Sterling Bay, the developer behind the massive multiphase Lincoln Yards project, has completed a years-long clean-up of 55 acres of polluted brownfield land along the Chicago River between Lincoln Park and Bucktown.
"For the last four years, we've been working with expert geologists and environmental engineers to reverse over a century's worth of industrial damage in the North Branch Corridor," said Sterling Bay CEO Andy Gloor on Thursday.
"The land we started with at Lincoln Yards was heavily polluted and unsuitable for community use, but today, Chicago residents are one major step closer to enjoying what will soon become a thriving new neighborhood that prioritizes the health and wellbeing of residents and visitors," Gloor announced.
Environmental remediation at the future Lincoln Yards site has been underway since 2017. In 2019, Sterling Bay and contractors V3 Companies, RW Collins, TRS Group, and Heneghan Wrecking completed clean-up work on the north portion of the property, which was previously home to heavy industries such as the A. Finkl and Sons steel mill.
"The south portion had a similar history," explained Keith Oswald, director of environment and geosciences at V3 Companies. "It used to be Illinois Steel North Works from the 1850s up until the 1970s. The site was then used by Proctor & Gamble for a while and then the City of Chicago for its fleet maintenance facility."
While working at Lincoln Yards South, crews discovered a series of old brick tunnels containing oily sediment, as well as timber foundations, storage tanks, and sub-basements that had to be removed.
"We conduct investigations before digging, but you don't really know what's there until you open up the can," said Oswald. "Expecting the unexpected is part of the process, but it's still a surprise what you run into."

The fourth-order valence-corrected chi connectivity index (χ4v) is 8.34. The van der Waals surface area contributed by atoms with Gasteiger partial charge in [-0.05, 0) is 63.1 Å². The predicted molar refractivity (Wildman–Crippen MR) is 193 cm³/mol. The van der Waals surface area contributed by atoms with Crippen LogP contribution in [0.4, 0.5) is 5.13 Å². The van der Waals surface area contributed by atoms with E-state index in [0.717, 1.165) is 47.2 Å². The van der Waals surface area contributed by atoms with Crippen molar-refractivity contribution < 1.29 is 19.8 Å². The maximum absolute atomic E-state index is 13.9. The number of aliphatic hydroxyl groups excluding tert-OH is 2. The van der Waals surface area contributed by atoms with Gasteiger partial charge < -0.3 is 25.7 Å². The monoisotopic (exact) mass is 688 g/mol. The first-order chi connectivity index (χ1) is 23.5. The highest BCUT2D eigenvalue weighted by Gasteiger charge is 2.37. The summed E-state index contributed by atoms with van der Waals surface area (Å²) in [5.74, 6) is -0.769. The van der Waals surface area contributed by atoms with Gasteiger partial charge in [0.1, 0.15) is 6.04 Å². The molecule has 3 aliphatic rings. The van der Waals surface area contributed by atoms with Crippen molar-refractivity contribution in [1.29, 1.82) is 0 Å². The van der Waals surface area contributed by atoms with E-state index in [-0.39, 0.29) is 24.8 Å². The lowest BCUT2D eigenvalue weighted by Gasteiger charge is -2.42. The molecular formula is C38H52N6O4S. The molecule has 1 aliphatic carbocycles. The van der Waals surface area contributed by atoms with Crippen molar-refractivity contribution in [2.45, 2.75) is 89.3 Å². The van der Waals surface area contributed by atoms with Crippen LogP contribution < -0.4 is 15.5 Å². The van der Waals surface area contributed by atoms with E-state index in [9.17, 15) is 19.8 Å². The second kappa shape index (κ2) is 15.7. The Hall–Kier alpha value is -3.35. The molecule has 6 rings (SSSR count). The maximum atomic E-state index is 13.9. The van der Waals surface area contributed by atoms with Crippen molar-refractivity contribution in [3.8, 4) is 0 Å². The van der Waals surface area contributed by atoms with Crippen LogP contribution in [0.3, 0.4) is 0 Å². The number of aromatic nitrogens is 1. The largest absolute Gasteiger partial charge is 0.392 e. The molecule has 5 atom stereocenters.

In addition to demolishing and removing old underground structures, the soil itself—nearly 28,000 tons worth—had to be treated for harmful contaminants such as petroleum compounds, hazardous PCBs, chlorinated solvents, and lead.
"Our remediation strategy was driven by the need to ensure there would be no adverse impact on the Chicago River," Sterling Bay project manager Jack Kim told Urbanize.
"Impacted soils were excavated and disposed of at a licensed disposal facility," explained Kim. "In some cases, the contaminated soils required pre-treatment with various chemical reagents to render the material non-hazardous before it was allowed to leave the site."
To remove harmful chlorinated solvents, the team used a method known as electrical resistance heating. A series of electrical poles were placed in the ground and the contaminants were slowly "cooked" out of the soil over six months, collected as a vapor, and removed.
The clean-up work at Lincoln Yards cost roughly $9 million. Although Sterling Bay has a Tax Increment Financing deal with the city to be reimbursed for infrastructure improvements such as new roads and bridges, environmental work is not TIF eligible and must be paid for by the developer.
"Sterling Bay's environmental remediation efforts at Lincoln Yards represent huge progress in addressing community health issues caused by the site's industrial past, and I'm very pleased that their team continues to make good on its commitment to creating a cleaner, safer environment in the North Branch Corridor," said Ald. Brian Hopkins (2nd), in a statement.
With the environmental work now complete on both the north and south portions of the site, Sterling Bay is ready to turn its attention toward vertical construction at Lincoln Yards.
The megaproject's first phase calls for a new life sciences building located at the southern portion of the site, along Concord Place. Sterling Bay will break ground on the Gensler-designed building in July and expect construction to take approximately 24 months to complete.
The phase one structure will be joined by an extension of Concord Place as well as corresponding river wall improvements made along the edge of the new building, according to the developer.
The full Lincoln Yards development will be built in phases and will eventually include multiple mixed-use high-rises spanning more than 14 million square feet. The plan calls for roughly 21 acres of open space as well as a public riverwalk.
Sterling Bay plans to pursue LEED certification for each of its individual buildings as well as for the entire Lincoln Yards development.